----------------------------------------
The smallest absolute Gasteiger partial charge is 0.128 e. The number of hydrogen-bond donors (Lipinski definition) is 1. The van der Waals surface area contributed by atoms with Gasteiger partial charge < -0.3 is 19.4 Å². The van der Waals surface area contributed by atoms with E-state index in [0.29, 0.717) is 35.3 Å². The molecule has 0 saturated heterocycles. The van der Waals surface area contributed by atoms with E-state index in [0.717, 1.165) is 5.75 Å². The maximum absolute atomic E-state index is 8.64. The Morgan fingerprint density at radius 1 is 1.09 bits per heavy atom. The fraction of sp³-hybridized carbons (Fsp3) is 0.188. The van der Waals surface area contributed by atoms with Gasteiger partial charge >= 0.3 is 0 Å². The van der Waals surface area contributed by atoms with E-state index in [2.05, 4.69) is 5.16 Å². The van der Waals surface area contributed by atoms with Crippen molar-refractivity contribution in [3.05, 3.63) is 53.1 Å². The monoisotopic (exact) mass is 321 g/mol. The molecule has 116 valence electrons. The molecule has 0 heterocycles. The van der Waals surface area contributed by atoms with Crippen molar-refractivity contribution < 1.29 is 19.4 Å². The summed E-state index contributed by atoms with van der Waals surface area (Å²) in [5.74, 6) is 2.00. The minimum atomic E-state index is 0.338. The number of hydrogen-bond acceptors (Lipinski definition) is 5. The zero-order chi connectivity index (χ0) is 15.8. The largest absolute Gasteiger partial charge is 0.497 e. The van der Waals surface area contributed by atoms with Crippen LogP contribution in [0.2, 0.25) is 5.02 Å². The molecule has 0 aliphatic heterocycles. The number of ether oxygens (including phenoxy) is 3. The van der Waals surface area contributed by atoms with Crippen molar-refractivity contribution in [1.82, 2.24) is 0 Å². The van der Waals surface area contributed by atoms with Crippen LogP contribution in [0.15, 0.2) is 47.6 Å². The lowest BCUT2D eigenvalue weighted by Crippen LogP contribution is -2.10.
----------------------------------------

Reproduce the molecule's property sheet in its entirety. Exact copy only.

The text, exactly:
The smallest absolute Gasteiger partial charge is 0.128 e. The number of hydrogen-bond donors (Lipinski definition) is 1. The van der Waals surface area contributed by atoms with Gasteiger partial charge < -0.3 is 19.4 Å². The van der Waals surface area contributed by atoms with E-state index in [0.29, 0.717) is 35.3 Å². The molecule has 0 saturated heterocycles. The van der Waals surface area contributed by atoms with E-state index in [0.717, 1.165) is 5.75 Å². The maximum absolute atomic E-state index is 8.64. The Morgan fingerprint density at radius 1 is 1.09 bits per heavy atom. The fraction of sp³-hybridized carbons (Fsp3) is 0.188. The van der Waals surface area contributed by atoms with Gasteiger partial charge >= 0.3 is 0 Å². The van der Waals surface area contributed by atoms with E-state index in [2.05, 4.69) is 5.16 Å². The van der Waals surface area contributed by atoms with Crippen molar-refractivity contribution in [3.05, 3.63) is 53.1 Å². The monoisotopic (exact) mass is 321 g/mol. The molecule has 116 valence electrons. The molecule has 0 heterocycles. The van der Waals surface area contributed by atoms with Crippen molar-refractivity contribution < 1.29 is 19.4 Å². The summed E-state index contributed by atoms with van der Waals surface area (Å²) in [5.74, 6) is 2.00. The minimum atomic E-state index is 0.338. The number of hydrogen-bond acceptors (Lipinski definition) is 5. The zero-order chi connectivity index (χ0) is 15.8. The largest absolute Gasteiger partial charge is 0.497 e. The van der Waals surface area contributed by atoms with Crippen LogP contribution in [0.2, 0.25) is 5.02 Å². The molecule has 0 aliphatic heterocycles. The number of ether oxygens (including phenoxy) is 3. The van der Waals surface area contributed by atoms with Crippen molar-refractivity contribution in [1.82, 2.24) is 0 Å². The van der Waals surface area contributed by atoms with Crippen LogP contribution in [0.15, 0.2) is 47.6 Å². The lowest BCUT2D eigenvalue weighted by Crippen LogP contribution is -2.10.